Electromyographically triggered electric muscle stimulation (EMS) was evaluated in combination with conventional treatment in 69 consecutive post-cerebrovascular accident outpatients whose onset of hemiplegia was four months to 14 years earlier. Six subjects initially exhibited no residual volitional activity in targeted muscles, and all patients had undergone conventional therapy with little or no functional recovery. Prescribed treatment (patient compliance was frequently substandard) involved several months of four to five sessions per week, focusing on wrist extension and/or ankle dorsiflexion initially and often other movements later. During 30 to 300 movement attempts per session, EMG's that exceeded a preset threshold triggered immediate stimulation to force movement completion. Over sessions, patients commonly realized substantially improved increases in voluntary EMG capabilities generally proportionate to the frequency of treatment sessions. Parallel improvements were also found for subjectively scaled functional measures of range-of-motion and ambulation. Motivation was important to success, but side and nature of stroke, age, and post-stroke interval were not. Progress often far exceeded that of previous conventional therapy. Regarding mechanisms, impaired proprioceptive feedback is considered central to stroke-disrupted sensorimotor control. EMG-triggered EMS is intended to improve brain relearning by reinstating proprioceptive feedback time-locked to each attempted movement. Clinical results were consistent with this theory.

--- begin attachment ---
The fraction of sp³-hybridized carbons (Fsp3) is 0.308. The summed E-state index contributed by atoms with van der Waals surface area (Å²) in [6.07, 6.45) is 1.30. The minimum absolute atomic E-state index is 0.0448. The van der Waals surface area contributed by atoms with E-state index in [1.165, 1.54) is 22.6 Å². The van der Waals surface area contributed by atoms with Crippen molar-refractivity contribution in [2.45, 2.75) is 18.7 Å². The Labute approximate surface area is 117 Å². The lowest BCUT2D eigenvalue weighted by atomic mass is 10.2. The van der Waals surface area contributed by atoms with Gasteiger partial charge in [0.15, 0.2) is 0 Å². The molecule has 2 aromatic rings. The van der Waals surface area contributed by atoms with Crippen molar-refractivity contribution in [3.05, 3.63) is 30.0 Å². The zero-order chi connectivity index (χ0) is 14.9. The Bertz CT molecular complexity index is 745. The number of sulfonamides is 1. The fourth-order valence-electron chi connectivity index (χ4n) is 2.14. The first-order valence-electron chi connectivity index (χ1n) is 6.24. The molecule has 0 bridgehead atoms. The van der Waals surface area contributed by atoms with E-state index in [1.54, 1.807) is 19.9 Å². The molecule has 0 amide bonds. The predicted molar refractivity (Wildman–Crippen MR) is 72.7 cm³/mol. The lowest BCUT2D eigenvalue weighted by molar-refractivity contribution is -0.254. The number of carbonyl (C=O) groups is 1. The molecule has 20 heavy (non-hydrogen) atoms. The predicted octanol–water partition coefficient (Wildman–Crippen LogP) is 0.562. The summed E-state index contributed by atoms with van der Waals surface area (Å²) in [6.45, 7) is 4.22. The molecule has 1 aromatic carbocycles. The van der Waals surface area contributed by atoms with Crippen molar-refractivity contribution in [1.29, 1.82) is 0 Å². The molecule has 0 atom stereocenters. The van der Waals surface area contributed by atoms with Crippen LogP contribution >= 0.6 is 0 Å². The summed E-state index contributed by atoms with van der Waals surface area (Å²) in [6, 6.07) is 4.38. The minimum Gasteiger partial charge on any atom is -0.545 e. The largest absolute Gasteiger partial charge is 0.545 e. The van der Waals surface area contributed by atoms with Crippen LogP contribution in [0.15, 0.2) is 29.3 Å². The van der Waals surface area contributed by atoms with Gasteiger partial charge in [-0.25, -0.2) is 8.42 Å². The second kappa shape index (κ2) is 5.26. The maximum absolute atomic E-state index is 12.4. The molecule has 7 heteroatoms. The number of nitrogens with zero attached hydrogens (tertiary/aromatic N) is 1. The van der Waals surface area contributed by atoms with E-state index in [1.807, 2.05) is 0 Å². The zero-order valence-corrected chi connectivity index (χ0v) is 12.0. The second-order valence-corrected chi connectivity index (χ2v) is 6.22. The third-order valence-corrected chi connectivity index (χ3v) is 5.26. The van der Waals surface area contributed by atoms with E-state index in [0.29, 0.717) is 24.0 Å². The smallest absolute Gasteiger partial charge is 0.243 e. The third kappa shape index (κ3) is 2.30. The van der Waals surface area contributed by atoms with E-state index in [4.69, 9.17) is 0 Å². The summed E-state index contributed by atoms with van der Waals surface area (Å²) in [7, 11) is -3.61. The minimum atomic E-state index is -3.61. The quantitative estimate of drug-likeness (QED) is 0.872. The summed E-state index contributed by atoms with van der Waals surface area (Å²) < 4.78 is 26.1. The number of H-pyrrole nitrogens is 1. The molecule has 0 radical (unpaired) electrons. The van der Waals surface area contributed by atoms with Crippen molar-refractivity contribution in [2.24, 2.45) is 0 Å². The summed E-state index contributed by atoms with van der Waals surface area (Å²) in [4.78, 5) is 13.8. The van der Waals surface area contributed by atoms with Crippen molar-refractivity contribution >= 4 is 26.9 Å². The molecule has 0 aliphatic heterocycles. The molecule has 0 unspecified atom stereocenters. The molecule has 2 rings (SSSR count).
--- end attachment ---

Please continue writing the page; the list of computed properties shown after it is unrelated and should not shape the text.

R.W. Fields, Arch. Phys. Med. Rehabilitation 

Chronic Motor Dysfunction After Stroke.